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New insurance rules mandate coverage of costs in Washington

In October 2012, a new law took effect in Washington mandating insurers to cover the costs of clinical trials — except the costs of drugs themselves — and possibly increasing incentives to partake in clinical trials.

As trials deal with experimental drugs, insurers before have not covered the associated costs, such as additional doctor visits to deal with side effects, medical paraphernalia, and the like. But now, insurers must cover such additional costs, which previously drove away those who might have participated in clinical trials. The hope is that clinical trials will have an easier time obtaining patients, especially as most researchers are strapped for money and unable to advertise widely.

This regulation precedes similar federal legislation that will be enacted in 2014 as part of the Affordable Care Act. It could impact Washington sizably, as there are more than 400 biopharmaceutical, medical technology, and research institutions in the state, accounting for 34,000 direct jobs and producing an economic impact of nearly $18 billion through goods, services, and personal income.

UW Medicine makes large economic impact

According to a study released by the Association of American Medical Colleges recently, Washington’s publicly funded research has an economic impact of nearly $1.8 billion, ninth in the nation. UW Medicine research alone generates $1 billion a year, with 5,000 students and trainees in various fields, and 21,300 employees overall.

“We’re fortunate to have really excellent faculty, staff, and students competing for research grants,” said Dr. Paul Ramsey, CEO of UW Medicine, and dean of the School of Medicine.

As UW is a public institution, most of its funding has to come through competitive grants from the National Institutes of Health or similar federal institutions. Recent economic troubles have led to fiercer competition and cost-cutting measures. Ramsey said UW Medicine seeks to be a leader in controlling costs, as it is a sizable healthcare entity in Washington including four hospitals, UW Physicians — the largest physician practice plan in the Northwest — the school of medicine, and others.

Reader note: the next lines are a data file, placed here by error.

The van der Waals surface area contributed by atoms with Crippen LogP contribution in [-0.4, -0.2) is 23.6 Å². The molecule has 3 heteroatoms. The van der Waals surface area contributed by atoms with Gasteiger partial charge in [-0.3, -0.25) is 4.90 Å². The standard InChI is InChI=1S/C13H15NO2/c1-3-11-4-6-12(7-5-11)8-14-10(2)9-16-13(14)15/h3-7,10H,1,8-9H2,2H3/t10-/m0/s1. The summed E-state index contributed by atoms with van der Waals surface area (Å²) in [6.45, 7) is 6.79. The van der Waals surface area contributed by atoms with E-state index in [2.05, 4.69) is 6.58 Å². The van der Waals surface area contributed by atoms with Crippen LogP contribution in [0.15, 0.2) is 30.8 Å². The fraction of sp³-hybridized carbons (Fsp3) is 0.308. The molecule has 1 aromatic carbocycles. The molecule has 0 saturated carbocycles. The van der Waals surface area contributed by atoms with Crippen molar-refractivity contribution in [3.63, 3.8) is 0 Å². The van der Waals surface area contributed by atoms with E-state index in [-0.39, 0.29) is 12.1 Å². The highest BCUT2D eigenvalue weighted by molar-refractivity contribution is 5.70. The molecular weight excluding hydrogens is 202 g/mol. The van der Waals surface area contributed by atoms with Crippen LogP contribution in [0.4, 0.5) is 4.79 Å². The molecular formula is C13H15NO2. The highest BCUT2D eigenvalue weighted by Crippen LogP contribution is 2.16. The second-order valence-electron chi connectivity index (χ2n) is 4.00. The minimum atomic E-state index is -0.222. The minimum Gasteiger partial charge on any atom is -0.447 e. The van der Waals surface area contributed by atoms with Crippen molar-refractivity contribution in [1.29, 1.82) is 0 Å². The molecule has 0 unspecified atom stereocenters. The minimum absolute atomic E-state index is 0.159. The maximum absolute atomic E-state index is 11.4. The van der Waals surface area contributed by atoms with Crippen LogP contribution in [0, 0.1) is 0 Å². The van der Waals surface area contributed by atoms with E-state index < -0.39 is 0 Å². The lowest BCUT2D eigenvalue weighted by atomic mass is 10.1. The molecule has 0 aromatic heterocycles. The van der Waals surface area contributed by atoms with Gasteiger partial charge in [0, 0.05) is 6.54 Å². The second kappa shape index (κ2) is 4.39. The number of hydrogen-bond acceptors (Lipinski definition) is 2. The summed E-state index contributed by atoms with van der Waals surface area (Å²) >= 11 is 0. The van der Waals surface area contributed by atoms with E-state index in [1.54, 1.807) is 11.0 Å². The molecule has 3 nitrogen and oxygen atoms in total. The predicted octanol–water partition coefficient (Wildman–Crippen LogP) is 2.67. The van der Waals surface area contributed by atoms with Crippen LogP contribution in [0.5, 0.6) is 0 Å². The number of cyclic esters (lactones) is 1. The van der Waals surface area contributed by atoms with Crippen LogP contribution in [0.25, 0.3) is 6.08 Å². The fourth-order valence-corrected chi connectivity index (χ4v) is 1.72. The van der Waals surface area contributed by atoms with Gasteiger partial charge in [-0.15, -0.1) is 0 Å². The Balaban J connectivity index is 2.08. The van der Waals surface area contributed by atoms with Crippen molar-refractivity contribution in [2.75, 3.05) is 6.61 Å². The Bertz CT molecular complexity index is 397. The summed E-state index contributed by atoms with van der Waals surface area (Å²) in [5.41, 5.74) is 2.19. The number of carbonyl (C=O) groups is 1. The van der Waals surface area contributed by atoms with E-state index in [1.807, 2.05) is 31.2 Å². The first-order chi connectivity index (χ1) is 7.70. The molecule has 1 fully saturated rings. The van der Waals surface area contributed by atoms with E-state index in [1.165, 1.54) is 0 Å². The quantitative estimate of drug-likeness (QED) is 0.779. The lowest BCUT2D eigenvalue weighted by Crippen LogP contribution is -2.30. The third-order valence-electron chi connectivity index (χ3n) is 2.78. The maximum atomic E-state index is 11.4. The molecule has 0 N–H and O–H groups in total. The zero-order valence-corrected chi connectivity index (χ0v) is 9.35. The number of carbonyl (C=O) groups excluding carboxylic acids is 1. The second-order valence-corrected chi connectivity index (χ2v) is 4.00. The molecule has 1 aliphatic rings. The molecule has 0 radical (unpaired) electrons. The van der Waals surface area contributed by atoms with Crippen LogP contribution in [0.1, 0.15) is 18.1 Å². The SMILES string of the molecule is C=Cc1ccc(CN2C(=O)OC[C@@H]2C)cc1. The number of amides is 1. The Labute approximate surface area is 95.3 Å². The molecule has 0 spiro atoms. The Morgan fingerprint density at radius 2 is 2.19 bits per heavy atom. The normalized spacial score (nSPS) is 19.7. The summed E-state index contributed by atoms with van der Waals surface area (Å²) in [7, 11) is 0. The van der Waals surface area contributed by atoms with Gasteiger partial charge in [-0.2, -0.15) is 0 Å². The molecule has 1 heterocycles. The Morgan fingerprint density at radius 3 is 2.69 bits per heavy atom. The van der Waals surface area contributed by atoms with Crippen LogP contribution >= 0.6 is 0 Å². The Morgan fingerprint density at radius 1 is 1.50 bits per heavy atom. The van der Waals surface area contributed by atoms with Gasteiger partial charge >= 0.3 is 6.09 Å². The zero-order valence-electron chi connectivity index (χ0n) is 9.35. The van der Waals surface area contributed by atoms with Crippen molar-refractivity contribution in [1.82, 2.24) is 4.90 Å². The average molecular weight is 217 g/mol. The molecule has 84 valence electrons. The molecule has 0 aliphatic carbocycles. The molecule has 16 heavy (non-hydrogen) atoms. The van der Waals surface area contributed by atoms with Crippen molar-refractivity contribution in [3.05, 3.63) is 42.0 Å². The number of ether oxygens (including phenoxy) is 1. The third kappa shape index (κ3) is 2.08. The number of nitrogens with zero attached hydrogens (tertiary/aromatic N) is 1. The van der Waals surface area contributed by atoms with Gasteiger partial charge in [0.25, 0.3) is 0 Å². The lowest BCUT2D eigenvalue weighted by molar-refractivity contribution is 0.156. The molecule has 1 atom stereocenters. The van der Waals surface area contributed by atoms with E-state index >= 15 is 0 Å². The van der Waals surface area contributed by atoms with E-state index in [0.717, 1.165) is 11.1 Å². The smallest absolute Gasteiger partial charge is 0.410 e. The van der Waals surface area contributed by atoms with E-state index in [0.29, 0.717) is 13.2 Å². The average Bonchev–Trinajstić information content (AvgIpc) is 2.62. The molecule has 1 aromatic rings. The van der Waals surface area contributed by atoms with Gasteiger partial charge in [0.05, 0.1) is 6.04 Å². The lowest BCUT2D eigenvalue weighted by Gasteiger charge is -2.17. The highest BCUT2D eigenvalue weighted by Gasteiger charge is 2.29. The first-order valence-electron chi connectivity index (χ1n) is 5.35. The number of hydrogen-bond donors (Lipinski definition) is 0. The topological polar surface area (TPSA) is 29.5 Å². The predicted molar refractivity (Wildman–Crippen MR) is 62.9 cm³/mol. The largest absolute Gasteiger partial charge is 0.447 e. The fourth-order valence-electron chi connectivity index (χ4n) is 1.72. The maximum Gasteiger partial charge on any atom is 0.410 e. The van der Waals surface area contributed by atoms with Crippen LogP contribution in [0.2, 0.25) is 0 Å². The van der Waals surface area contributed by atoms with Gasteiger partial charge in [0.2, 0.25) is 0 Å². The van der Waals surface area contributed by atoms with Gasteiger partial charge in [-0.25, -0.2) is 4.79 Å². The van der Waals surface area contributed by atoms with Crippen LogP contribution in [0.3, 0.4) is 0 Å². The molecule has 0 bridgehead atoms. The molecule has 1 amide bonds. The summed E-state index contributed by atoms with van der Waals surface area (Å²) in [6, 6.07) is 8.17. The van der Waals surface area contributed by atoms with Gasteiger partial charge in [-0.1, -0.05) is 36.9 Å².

“We’re in an era where we have invested considerable money to answer questions in health we have never had before,” Ramsey said. “I hope all of our supporters can see that this research has so much potential.”

Ramsey added that research collaboration increases as a way to cut costs, and also tailors focus to areas fundamental to the current clime, such as genome sciences. In addition, Ramsey said public health, which can more easily obtain funding given its mission, is another focus at UW Medicine. Ramsey cited the UW Institute for Health Metrics and Evaluation (IHME) as an example.

“It’s only five years old and it’s made a tremendous impact,” Ramsey said.

UW School of Dentistry forms Center for Global Oral Health

In order to increase international collaboration and foster exchanges among students and faculty, the UW School of Dentistry founded a new Center for Global Oral Health (CGOH) recently. Timothy A. DeRouen, professor of oral health sciences and biostatistics, and interim dean of the dentistry school from 2011 to 2012, will head the center. The UW School of Dentistry’s Summer Institute — which DeRouen founded in 1992 and has since directed — draws nearly 500 students from more than 40 countries, so establishment of a permanent center to encourage such collaboration seemed wise. The center will hold clinical, behavioral, and public health research training collaborations with several universities in Thailand.

Reach reporter Garrett Black at science@dailyuw.com. Twitter: @garrettjblack

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